Babies need vitamin D for healthy growth and development. It helps them build strong, healthy bones and teeth. Babies who don’t get enough vitamin D are at risk of getting rickets, a disease that affects the way bones grow and develop. Vitamin D can also help prevent certain illnesses in childhood or later in life. Fortunately, vitamin D deficiency (not having enough) can be prevented by giving a daily supplement (drops) to babies who are at risk.

Vitamin D comes from different sources:

  • Foods: In Canada, cow’s milk and margarine are fortified with vitamin D, which means it’s added to them during production. Some foods like salmon, tuna, liver and kidney are good sources of vitamin D.
  • Sunlight: Vitamin D is formed naturally when skin is exposed to sunlight. But because Canada is located so far north, sunlight isn’t enough at certain times of the year and in certain places. Sunscreen and clothing, which protect babies from the harmful effects of the sun, won’t allow vitamin D to be formed.

How do I know if my baby is at risk of vitamin D deficiency?

  • Babies are at increased risk of vitamin D deficiency if:
  • They are exclusively breastfed
  • Their mothers are vitamin D deficient
  • They are not exposed to enough sunlight
  • They have darker skin
  • They live in northern communities
  • These babies should get a daily supplement of vitamin D.

Why do breastfed babies need a vitamin D supplement?

Breast milk is the best food you can offer your growing baby. For the first 6 months of life, it is all your baby needs. Even when your baby starts eating solid foods, you can continue to breastfeed until 2 years of age and beyond. Breast milk also contains antibodies and other immune factors that help prevent and fight off illness. Breast milk has the right amount and quality of nutrients to suit your baby’s first food needs. It is also the easiest on the digestive system, so there’s less chance of constipation or diarrhea. But breast milk has only small amounts of vitamin D (4 to 40 IU per litre) and does not have enough to meet your baby’s needs. That’s why babies who are breastfed should receive a daily supplement of vitamin D from birth until they get enough from their diet.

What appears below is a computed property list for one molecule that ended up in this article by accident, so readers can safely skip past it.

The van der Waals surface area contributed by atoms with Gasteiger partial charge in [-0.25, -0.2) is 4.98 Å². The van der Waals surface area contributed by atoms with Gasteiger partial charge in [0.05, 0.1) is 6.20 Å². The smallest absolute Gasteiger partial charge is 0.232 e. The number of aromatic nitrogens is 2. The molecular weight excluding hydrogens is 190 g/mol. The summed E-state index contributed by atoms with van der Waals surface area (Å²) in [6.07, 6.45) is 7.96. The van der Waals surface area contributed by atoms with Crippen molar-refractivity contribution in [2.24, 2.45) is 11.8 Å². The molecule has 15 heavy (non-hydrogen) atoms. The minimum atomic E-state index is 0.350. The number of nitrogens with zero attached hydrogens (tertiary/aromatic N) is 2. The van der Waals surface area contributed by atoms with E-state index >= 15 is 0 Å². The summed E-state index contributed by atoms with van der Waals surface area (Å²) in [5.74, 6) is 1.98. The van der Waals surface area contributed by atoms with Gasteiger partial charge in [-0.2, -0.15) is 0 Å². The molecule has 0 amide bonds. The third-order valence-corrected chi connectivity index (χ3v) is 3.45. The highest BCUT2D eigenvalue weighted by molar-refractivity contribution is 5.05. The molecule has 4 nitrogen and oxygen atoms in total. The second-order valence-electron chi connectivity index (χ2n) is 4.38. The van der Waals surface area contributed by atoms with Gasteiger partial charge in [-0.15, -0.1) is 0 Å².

How much vitamin D should my baby receive?

Babies who are breastfed should get 400 IU (international units) per day until the infants diet includes the same amount from other food sources.

Do babies who are formula-fed need extra vitamin D?

Since vitamin D is already added to infant formula, most full-term babies who are formula-fed don’t need a supplement.

If I am breastfeeding and I eat foods rich in vitamin D, do I still need to give my baby a supplement? 
Yes. Although some foods are good sources of vitamin D, they won’t provide enough vitamin D to enrich your breast milk to the level your baby needs.

Should pregnant women take vitamin D supplements?

A woman’s vitamin D status during pregnancy will affect how much vitamin D the baby has at birth. Studies have shown that many pregnant and lactating women in Canada have low vitamin D levels. A baby born to a mother who is vitamin D deficient is more likely to have a vitamin D deficiency. Health Canada suggests 400IU/day, although recent information suggests the need to increase this amount. Most prenatal vitamins contain 400 IU/day per suggested daily dose. One study suggests that supplementing with 4000 IU/day is effective in assuring enough vitamin D in the breastmilk; this amount appears to be safe while pregnant and breastfeeding.

Sources and for more information:

www.cps.ca/english/statements/ii/fnim07-01.htm#MATERNAL
www.caringforkids.cps.ca/pregnancybabies/vitamind.htm